The lower cabinet right of the sink: all of our cooking things. We have two cast iron skillets (one vegetarian, one meaty), a large, heavy pot, a medium pot, a crock pot, and 3-4 bowls. I feel like this area is pretty solid, but there’s a few things I’d like to add into the mix eventually.
The upper cabinet to the right of the sink: all of our dishes/storage options. I feel like we have way too many plates and bowls for two people, but my husband catches me every time I try to get rid of a few.
I’m of the “less stuff = less washing” mentality. Sue me.
On the very top left are our containers. The two red ones are Bialetti brand that I found in a second hand shop; unfortunately, I couldn’t find them online. I really love these because they’re oven safe! The glass container is an unmarked one I picked up from TJ Maxx.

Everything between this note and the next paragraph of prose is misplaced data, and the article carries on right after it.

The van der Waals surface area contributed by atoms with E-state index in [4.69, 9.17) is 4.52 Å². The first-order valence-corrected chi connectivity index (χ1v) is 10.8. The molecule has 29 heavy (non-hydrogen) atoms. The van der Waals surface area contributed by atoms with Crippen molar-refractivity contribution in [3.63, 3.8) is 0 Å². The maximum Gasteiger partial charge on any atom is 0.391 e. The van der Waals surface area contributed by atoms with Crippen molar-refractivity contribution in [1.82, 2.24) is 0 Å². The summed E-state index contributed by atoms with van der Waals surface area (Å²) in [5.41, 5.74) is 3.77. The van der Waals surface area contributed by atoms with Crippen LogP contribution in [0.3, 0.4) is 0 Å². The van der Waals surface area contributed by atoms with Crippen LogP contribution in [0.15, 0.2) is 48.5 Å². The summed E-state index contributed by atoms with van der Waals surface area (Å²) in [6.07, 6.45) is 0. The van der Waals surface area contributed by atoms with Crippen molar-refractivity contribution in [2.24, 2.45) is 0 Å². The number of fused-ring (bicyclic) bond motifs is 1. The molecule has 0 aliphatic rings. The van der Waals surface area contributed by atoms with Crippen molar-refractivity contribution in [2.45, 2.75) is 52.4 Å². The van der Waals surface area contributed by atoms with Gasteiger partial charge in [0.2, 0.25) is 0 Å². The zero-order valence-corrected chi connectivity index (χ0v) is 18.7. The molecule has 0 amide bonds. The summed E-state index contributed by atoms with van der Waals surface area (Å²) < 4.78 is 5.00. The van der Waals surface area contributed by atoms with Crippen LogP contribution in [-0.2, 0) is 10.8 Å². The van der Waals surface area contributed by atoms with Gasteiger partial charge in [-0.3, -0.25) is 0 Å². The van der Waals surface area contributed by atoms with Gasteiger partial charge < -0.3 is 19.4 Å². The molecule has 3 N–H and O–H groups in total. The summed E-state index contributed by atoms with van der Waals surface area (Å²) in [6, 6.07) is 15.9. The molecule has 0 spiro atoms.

On the right, I’ve got an off-brand Ninja for smoothies, my ragged collection of glass jars, and coffee items. I love using my Osaka pour over*, although we do still have a coffee maker for larger batches.
What’s in the drawers?
Nothing too wild, although I do have an important note. In the second picture, you see plastic wrap, aluminum foil, and plastic bags – all big no-nos for zero wasters. BUT. All of these were rescued from being trashed (we have a ton of plastic bags from snacks at our school which would otherwise be single use).
Carefully using up resources that have already been created is much more mindful than simply tossing them in the landfill for the sake of calling yourself “zero waste”.
What am I eating?
Our eating habits are kind of strange for a few reasons:
- I’m a vegetarian and my husband is… not. This requires a lot of finesse and bargaining whenever we’re both in the kitchen. It is what it is, and life is actually a lot easier than you might imagine. I tend to cook a lot, so he’s usually happy to go along with whatever I do.